Thirteen Reasons Why
by Jay Asher
Analysis: Writing Style
All of Thirteen Reasons Why is either spoken or thought. And, we don't know about you, but Shmoop sure doesn't always speak or think in a very polished way. Turns out, neither do Hannah or Clay. For this reason, the style of the novel is very choppy, with short sentences and even a few fragments. Take a look at this:
That's why you did it. You wanted your world to collapse around you. You wanted everything to get as dark as possible. And Bryce, you knew, could help you do that. (14.84)
If Shmoop were a composition teacher, we might suggest that Clay combine some of these sentences. Here, we'll give it a shot: "You wanted your world to collapse around you, and that's why you did it. You knew Bryce could help you get everything as dark as possible." Doesn't have the same ring to it, does it? Sometimes short sentences have a certain impact (ominous, perhaps?) that you can't get otherwise.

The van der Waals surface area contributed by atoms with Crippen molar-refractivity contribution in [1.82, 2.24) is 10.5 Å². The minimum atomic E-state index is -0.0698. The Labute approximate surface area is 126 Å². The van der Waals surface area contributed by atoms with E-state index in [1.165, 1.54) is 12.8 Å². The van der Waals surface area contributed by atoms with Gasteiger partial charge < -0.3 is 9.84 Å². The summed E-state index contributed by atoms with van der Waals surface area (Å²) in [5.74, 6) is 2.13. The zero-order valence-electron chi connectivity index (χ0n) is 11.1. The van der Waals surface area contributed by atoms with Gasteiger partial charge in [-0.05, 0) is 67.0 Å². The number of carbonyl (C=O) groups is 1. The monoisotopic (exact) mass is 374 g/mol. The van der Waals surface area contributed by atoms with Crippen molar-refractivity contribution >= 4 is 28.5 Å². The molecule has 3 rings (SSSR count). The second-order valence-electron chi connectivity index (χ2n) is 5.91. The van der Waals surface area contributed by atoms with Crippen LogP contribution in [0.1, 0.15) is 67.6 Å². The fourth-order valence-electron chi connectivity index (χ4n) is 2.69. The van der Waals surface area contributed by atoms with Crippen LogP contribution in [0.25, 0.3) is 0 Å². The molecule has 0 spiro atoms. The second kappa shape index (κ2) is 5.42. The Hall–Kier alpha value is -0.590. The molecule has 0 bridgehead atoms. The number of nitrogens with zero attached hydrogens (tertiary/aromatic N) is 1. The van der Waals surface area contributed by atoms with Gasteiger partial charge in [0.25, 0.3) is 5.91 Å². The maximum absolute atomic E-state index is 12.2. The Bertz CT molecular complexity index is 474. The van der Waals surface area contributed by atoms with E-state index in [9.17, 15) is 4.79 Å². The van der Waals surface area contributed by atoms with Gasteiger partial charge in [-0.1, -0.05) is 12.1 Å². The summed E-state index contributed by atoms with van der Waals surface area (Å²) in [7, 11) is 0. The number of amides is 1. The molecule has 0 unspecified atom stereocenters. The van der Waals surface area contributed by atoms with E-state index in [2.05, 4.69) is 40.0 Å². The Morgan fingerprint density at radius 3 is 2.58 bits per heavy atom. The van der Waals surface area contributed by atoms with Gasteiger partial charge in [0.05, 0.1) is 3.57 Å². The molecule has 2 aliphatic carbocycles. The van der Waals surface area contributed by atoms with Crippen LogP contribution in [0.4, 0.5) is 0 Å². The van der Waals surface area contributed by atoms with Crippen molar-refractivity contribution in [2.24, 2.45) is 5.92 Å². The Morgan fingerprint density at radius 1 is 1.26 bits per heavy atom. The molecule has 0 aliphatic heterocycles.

And hey, Clay is thinking, not writing; that's why the style is conversational. When you think about it, Clay and Hannah are having a conversation, even if they're not actually there talking to each other. This more casual style definitely helps us relate to them – after all, we wouldn't be as big a fan of Clay if he were a total grammar snob.